KitM (Kumar in the Mac), also known as HackBack, is a backdoor-type program that takes unauthorized screen shots and uploads them to a remote command-and-control (C&C) server. It also opens a reverse shell that allows attackers to execute commands on the infected computers.
The malware was initially discovered last week on the Mac laptop of an Angolan activist at the Oslo Freedom Forum, a human rights conference in Norway, by security researcher and privacy activist Jacob Appelbaum.
The most interesting aspect of KitM is that it was signed with a valid Apple Developer ID, a code-signing certificate, issued by Apple to someone named “Rajinder Kumar.” Applications signed with a valid Apple Developer ID bypass the Gatekeeper security feature in Mac OS X Mountain Lion, which verifies the origin of files to determine whether they pose any risks to the system.
The first two KitM samples found last week connected back to C&C servers hosted in the Netherlands and Romania. Researchers from security vendor Norman Shark linked the domain names of those servers to the attack infrastructure of a large cyberespionage campaign of Indian-origin dubbed “Operation Hangover.”
On Wednesday, F-Secure researchers obtained more KitM variants from a Germany-based investigator. These samples were used in targeted attacks between December and February and were distributed via spear-phishing emails carrying .zip archives, the F-Secure researchers said in a blog post.
Some of the malicious attachments were called Christmas_Card.app.zip, Content_for_Article.app.zip, Interview_Venue_and_Questions.zip, Content_of_article_for_[NAME REMOVED].app.zip and Lebenslauf_fur_Praktitkum.zip.
“Though the spear phishing payloads are not particularly ‘sophisticated,’ the campaign’s use of German localisation and the target’s name (removed in the example above) does indicate the attackers have done some homework,” the F-Secure researchers said Thursday in a different blog post.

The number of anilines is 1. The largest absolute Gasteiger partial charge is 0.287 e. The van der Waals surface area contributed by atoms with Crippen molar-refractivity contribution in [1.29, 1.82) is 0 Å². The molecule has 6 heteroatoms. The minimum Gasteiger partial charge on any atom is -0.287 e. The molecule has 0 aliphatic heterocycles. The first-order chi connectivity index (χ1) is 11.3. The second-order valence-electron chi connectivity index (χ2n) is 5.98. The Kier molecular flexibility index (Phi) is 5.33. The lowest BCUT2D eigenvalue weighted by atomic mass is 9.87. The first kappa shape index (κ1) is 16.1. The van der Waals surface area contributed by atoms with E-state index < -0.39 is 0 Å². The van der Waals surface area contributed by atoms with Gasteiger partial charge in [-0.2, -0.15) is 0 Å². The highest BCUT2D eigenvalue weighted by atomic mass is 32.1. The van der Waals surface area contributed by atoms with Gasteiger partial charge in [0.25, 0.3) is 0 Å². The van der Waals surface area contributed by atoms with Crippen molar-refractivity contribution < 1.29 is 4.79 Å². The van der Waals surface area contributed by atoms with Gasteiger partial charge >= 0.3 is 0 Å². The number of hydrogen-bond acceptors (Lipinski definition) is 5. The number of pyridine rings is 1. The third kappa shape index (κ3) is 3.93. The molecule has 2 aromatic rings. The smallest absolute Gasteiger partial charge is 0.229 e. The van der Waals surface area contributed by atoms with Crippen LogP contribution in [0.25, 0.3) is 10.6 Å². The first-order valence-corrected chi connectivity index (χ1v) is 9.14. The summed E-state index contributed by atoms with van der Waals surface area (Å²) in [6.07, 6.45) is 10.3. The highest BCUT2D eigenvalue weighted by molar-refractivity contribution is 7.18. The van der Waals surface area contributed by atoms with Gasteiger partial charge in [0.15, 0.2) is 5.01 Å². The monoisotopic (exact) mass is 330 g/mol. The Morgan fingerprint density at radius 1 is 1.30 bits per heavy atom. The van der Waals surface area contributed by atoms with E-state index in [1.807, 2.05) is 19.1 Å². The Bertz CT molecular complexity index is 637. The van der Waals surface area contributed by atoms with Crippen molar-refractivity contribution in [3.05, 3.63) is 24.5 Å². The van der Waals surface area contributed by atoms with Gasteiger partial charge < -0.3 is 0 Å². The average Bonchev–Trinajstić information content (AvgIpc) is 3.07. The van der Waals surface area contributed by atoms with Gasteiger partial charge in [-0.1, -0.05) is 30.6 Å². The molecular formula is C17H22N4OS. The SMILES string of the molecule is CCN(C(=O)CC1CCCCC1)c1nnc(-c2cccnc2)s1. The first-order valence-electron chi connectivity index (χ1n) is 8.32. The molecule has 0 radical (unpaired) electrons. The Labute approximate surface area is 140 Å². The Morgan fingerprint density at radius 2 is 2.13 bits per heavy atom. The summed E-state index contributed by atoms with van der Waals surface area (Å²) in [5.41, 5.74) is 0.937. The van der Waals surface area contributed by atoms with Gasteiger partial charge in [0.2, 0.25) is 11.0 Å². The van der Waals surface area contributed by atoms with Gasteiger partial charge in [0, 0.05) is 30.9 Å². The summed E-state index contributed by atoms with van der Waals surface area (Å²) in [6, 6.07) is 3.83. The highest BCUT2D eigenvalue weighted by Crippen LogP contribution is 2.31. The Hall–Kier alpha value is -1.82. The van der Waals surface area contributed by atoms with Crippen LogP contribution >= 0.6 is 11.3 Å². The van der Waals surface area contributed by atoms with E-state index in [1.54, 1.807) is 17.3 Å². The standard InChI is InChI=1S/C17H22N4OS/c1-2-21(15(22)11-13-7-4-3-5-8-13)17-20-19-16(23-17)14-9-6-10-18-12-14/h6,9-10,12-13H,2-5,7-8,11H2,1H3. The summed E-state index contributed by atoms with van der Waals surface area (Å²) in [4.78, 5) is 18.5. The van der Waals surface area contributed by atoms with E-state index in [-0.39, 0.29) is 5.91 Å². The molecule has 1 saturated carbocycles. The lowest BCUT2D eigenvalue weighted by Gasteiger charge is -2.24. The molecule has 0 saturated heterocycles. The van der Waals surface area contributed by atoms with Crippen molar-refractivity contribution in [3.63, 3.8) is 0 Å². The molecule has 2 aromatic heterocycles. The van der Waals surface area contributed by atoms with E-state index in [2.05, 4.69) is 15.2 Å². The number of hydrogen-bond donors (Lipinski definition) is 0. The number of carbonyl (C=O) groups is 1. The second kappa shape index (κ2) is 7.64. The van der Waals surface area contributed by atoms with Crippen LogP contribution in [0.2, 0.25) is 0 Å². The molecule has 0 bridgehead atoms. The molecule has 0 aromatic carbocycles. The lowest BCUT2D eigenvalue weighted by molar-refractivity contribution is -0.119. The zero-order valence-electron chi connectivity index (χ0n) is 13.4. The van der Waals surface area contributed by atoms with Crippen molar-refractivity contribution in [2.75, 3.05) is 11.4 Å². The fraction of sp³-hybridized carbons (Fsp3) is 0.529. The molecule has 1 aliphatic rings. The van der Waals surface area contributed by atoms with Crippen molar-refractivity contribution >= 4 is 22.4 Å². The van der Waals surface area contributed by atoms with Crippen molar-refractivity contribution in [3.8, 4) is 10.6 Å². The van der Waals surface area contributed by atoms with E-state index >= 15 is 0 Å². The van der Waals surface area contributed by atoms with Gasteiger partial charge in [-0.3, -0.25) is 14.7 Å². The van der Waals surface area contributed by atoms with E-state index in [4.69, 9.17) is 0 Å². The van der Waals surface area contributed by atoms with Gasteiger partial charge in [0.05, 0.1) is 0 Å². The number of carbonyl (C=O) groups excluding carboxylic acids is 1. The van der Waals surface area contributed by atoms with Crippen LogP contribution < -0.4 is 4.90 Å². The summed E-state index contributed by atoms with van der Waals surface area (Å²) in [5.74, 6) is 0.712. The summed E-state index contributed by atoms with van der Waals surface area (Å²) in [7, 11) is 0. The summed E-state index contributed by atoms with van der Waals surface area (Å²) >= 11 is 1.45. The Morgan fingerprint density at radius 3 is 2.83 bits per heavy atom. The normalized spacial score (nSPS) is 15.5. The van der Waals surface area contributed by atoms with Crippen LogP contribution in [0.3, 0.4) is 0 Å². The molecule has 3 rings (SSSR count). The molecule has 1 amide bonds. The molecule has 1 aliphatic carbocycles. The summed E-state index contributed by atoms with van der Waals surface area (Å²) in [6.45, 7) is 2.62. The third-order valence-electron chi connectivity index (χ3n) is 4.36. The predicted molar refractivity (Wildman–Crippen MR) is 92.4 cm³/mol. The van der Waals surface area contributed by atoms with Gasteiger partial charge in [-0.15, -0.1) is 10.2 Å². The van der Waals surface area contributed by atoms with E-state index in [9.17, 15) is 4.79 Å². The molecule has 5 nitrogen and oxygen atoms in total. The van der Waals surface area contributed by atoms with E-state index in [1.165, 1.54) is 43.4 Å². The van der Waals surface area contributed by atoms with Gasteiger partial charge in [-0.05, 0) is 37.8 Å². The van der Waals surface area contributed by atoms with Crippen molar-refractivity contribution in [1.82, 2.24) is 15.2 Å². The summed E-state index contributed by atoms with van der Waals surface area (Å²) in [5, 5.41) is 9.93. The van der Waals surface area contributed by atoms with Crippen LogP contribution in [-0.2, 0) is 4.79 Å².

The KitM installers contained in the .zip archives are Mach-O executables, but have icons corresponding to image and video files, Adobe PDF documents and Microsoft Word documents. This is a trick frequently seen with Windows malware distributed via email.
The newly discovered KitM variants are all signed with the same Rajinder Kumar certificate. Apple revoked this Developer ID last week, after the first samples were discovered, but this won’t immediately help existing victims, according to Bogdan Botezatu, a senior e-threat analyst at antivirus vendor Bitdefender.
“Gatekeeper uses the File Quarantine system, which holds the file in quarantine until it is first executed,” Botezatu said Thursday via email. “If it passes Gatekeeper on first run, it will continue to run and never be queried by Gatekeeper again. So, malware samples that have been ran once while the developer ID used for signing them was valid will continue to run on the machines.”
Apple could use another malware protection feature called XProtect to blacklist the known KitM binary files. However, other versions that haven’t been discovered yet might exist.
In order to prevent the execution of any digitally signed malware file on their computers, Mac users could modify the Gatekeeper security settings to only allow applications downloaded from the Mac App Store to be installed, security researchers from F-Secure said.
However, this setting would be inconvenient for users in corporate environments, who need to run custom software developed in-house, Botezatu said. Such custom applications are intended for internal use only and are not published on the Mac App Store, so a more restrictive Gatekeeper setting would likely complicate their deployment process, he said.